When two winning tickets for a record $588 million Powerball jackpot were redeemed the old debate about whether winners have the right to remain anonymous was rekindled. In Missouri a couple appeared at a lottery press conference but in Arizona the winner chose to remain anonymous. States have different rules regarding the secrecy of lottery winners. In some states winners are allowed to remain anonymous while in others they are required to attend a press conference. The debate over lottery secrecy has hit state legislatures and lawmakers are asking: Should the winners’ names be secret?
In Michigan and New Jersey bills have been proposed that would allow lottery winners to remain anonymous. Winners forced to go public have been the victims of scams, shady business deals and unwanted requests for money. Most lottery officials contend that forcing winners to go public increases sales and reassure the public that lotteries are honest and transparent. Andi Brancato, director of public relations for the Michigan state lottery, said that when players actually see that someone won “it has a much greater impact than when they might read that the lottery paid a big prize to an anonymous player.”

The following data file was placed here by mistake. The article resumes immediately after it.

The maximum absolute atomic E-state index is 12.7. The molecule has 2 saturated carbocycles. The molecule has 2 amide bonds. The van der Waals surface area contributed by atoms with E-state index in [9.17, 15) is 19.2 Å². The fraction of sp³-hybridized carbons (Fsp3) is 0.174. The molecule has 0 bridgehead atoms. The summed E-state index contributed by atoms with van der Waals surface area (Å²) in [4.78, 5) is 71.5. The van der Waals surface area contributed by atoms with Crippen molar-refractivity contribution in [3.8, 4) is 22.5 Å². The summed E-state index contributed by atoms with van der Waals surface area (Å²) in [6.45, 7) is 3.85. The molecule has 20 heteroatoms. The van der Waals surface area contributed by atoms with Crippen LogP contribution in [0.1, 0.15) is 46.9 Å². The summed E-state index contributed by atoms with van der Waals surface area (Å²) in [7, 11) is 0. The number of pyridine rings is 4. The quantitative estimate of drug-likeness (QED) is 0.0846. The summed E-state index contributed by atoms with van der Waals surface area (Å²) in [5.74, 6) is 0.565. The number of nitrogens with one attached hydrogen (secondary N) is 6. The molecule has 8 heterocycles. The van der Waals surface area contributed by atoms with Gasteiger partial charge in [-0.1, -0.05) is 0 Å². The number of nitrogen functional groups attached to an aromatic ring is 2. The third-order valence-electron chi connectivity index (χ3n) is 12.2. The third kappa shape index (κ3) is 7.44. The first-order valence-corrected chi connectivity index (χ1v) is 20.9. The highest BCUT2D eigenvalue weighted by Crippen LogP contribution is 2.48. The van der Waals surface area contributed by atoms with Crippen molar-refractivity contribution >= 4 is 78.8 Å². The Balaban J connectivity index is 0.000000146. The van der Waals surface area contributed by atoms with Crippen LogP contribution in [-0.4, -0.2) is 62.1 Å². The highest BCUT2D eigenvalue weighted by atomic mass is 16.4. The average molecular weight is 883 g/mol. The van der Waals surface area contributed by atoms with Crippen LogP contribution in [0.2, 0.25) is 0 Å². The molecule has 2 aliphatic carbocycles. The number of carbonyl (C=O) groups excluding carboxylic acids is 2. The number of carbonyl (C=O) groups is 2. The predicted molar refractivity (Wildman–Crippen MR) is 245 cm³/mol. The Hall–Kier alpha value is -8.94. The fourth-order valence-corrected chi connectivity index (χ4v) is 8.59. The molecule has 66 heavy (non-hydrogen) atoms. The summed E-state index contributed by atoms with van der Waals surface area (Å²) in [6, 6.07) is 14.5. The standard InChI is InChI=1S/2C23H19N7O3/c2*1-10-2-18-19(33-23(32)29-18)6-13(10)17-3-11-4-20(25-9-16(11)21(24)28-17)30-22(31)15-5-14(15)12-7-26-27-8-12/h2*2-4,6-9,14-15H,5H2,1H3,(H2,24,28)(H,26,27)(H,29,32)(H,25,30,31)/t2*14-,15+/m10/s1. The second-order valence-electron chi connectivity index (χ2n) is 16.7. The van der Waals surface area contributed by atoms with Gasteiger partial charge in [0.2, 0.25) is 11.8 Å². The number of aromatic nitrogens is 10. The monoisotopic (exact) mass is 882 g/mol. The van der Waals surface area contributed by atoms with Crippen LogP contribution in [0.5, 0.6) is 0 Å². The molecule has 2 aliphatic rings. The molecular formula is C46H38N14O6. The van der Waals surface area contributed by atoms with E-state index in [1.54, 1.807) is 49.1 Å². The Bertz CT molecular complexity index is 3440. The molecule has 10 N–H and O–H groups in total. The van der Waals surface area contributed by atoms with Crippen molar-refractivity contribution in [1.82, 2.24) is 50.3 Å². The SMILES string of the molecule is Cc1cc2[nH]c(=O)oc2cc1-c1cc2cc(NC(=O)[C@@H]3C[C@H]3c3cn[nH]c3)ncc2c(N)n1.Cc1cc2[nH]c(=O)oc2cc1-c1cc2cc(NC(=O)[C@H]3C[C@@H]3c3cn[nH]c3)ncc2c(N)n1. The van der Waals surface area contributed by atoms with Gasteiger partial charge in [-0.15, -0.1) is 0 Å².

Most state lotteries require that the names of winners be disclosed. In some states winners are required to appear at a press conference. Arizona and several other states do not require winners to appear in public but the names can be obtained through public records. Matthew Good, the Arizona Powerball winner, was not identified at a lottery news conference. Good has not given interviews or appeared in public. Jeff Hatch-Miller, executive director of the Arizona Lottery, said he understands the desire for anonymity but said that lottery players enter into a public contract with the state.
In Michigan State Senator Tory Rocca has proposed a bill that lets winners remain anonymous. Unfortunately Rocca’s bill did not pass. Rocca cited a Florida case where a lottery winner was murdered for his money. Last month a Florida woman was convicted of first-degree murder after she befriended Abraham Shakespeare and took control of his assets. Of the 44 states participating in the Powerball lottery Delaware, Kansas, Maryland, North Dakota and Ohio allow winners to remain anonymous. Chuck Strutt, executive director of the Multi-State Lottery Association, stated “Obviously, it is a law that is designed to ensure an open and transparent process, so that the public can be ensured that insiders are not winners. But in today’s world, most of us can understand the wish to remain anonymous.”